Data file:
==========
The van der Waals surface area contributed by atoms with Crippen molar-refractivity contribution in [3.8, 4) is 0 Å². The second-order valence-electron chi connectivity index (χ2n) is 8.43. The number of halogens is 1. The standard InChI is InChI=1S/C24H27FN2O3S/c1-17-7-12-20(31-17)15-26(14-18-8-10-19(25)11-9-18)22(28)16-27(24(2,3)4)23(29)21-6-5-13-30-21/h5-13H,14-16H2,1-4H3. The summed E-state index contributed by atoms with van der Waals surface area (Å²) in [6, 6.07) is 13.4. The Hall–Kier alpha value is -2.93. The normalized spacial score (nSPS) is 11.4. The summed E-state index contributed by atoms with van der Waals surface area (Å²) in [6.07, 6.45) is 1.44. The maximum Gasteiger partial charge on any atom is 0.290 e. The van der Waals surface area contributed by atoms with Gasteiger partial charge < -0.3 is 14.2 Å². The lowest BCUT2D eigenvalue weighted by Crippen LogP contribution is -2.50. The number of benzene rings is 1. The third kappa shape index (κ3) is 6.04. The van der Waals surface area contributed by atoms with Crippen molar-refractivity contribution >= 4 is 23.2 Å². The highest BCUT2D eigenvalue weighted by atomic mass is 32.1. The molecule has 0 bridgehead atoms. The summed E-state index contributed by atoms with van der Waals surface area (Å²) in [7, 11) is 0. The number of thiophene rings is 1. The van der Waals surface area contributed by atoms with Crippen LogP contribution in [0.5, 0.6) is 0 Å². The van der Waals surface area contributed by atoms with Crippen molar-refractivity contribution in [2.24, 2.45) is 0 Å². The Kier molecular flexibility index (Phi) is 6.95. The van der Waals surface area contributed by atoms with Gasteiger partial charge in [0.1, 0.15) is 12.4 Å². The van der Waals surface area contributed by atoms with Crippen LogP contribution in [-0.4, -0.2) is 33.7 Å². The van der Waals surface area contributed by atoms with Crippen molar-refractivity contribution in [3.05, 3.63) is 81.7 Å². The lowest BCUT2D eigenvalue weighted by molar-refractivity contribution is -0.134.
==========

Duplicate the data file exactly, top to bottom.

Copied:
The van der Waals surface area contributed by atoms with Crippen molar-refractivity contribution in [3.8, 4) is 0 Å². The second-order valence-electron chi connectivity index (χ2n) is 8.43. The number of halogens is 1. The standard InChI is InChI=1S/C24H27FN2O3S/c1-17-7-12-20(31-17)15-26(14-18-8-10-19(25)11-9-18)22(28)16-27(24(2,3)4)23(29)21-6-5-13-30-21/h5-13H,14-16H2,1-4H3. The summed E-state index contributed by atoms with van der Waals surface area (Å²) in [6, 6.07) is 13.4. The Hall–Kier alpha value is -2.93. The normalized spacial score (nSPS) is 11.4. The summed E-state index contributed by atoms with van der Waals surface area (Å²) in [6.07, 6.45) is 1.44. The maximum Gasteiger partial charge on any atom is 0.290 e. The van der Waals surface area contributed by atoms with Gasteiger partial charge < -0.3 is 14.2 Å². The lowest BCUT2D eigenvalue weighted by Crippen LogP contribution is -2.50. The number of benzene rings is 1. The third kappa shape index (κ3) is 6.04. The van der Waals surface area contributed by atoms with Crippen molar-refractivity contribution >= 4 is 23.2 Å². The highest BCUT2D eigenvalue weighted by atomic mass is 32.1. The molecule has 0 bridgehead atoms. The summed E-state index contributed by atoms with van der Waals surface area (Å²) in [7, 11) is 0. The number of thiophene rings is 1. The van der Waals surface area contributed by atoms with Crippen LogP contribution in [0.5, 0.6) is 0 Å². The van der Waals surface area contributed by atoms with Crippen molar-refractivity contribution in [2.24, 2.45) is 0 Å². The Kier molecular flexibility index (Phi) is 6.95. The van der Waals surface area contributed by atoms with Gasteiger partial charge in [0.1, 0.15) is 12.4 Å². The van der Waals surface area contributed by atoms with Crippen LogP contribution in [-0.4, -0.2) is 33.7 Å². The van der Waals surface area contributed by atoms with Crippen molar-refractivity contribution in [3.05, 3.63) is 81.7 Å². The lowest BCUT2D eigenvalue weighted by molar-refractivity contribution is -0.134.